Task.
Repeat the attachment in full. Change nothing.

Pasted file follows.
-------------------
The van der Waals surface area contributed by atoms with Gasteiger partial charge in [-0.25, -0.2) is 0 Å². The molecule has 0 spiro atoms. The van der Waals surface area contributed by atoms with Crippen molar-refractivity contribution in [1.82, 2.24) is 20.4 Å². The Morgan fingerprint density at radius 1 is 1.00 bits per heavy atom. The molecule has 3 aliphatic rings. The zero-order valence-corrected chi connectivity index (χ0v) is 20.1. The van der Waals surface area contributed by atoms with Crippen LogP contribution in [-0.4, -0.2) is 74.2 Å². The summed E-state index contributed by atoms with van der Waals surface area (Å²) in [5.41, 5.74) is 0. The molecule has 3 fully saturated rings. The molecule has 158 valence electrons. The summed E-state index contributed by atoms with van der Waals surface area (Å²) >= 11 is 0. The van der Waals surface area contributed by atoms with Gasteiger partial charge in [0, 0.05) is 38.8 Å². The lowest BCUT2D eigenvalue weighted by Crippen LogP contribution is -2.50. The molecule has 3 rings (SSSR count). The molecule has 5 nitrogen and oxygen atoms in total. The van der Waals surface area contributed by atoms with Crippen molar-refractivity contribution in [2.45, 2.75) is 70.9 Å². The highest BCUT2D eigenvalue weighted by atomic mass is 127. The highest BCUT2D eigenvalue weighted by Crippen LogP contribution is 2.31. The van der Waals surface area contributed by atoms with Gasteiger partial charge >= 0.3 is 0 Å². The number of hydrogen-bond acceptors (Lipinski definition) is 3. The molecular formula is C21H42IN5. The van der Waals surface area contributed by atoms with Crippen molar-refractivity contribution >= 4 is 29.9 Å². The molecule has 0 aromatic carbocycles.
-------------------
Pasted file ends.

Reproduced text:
The van der Waals surface area contributed by atoms with Gasteiger partial charge in [-0.25, -0.2) is 0 Å². The molecule has 0 spiro atoms. The van der Waals surface area contributed by atoms with Crippen molar-refractivity contribution in [1.82, 2.24) is 20.4 Å². The Morgan fingerprint density at radius 1 is 1.00 bits per heavy atom. The molecule has 3 aliphatic rings. The zero-order valence-corrected chi connectivity index (χ0v) is 20.1. The van der Waals surface area contributed by atoms with Crippen LogP contribution in [-0.4, -0.2) is 74.2 Å². The summed E-state index contributed by atoms with van der Waals surface area (Å²) in [5.41, 5.74) is 0. The molecule has 3 fully saturated rings. The molecule has 158 valence electrons. The summed E-state index contributed by atoms with van der Waals surface area (Å²) >= 11 is 0. The van der Waals surface area contributed by atoms with Gasteiger partial charge in [0, 0.05) is 38.8 Å². The lowest BCUT2D eigenvalue weighted by Crippen LogP contribution is -2.50. The molecule has 3 rings (SSSR count). The molecule has 5 nitrogen and oxygen atoms in total. The van der Waals surface area contributed by atoms with Crippen molar-refractivity contribution in [2.45, 2.75) is 70.9 Å². The highest BCUT2D eigenvalue weighted by atomic mass is 127. The highest BCUT2D eigenvalue weighted by Crippen LogP contribution is 2.31. The van der Waals surface area contributed by atoms with Gasteiger partial charge >= 0.3 is 0 Å². The number of hydrogen-bond acceptors (Lipinski definition) is 3. The molecular formula is C21H42IN5. The van der Waals surface area contributed by atoms with Crippen molar-refractivity contribution >= 4 is 29.9 Å². The molecule has 0 aromatic carbocycles.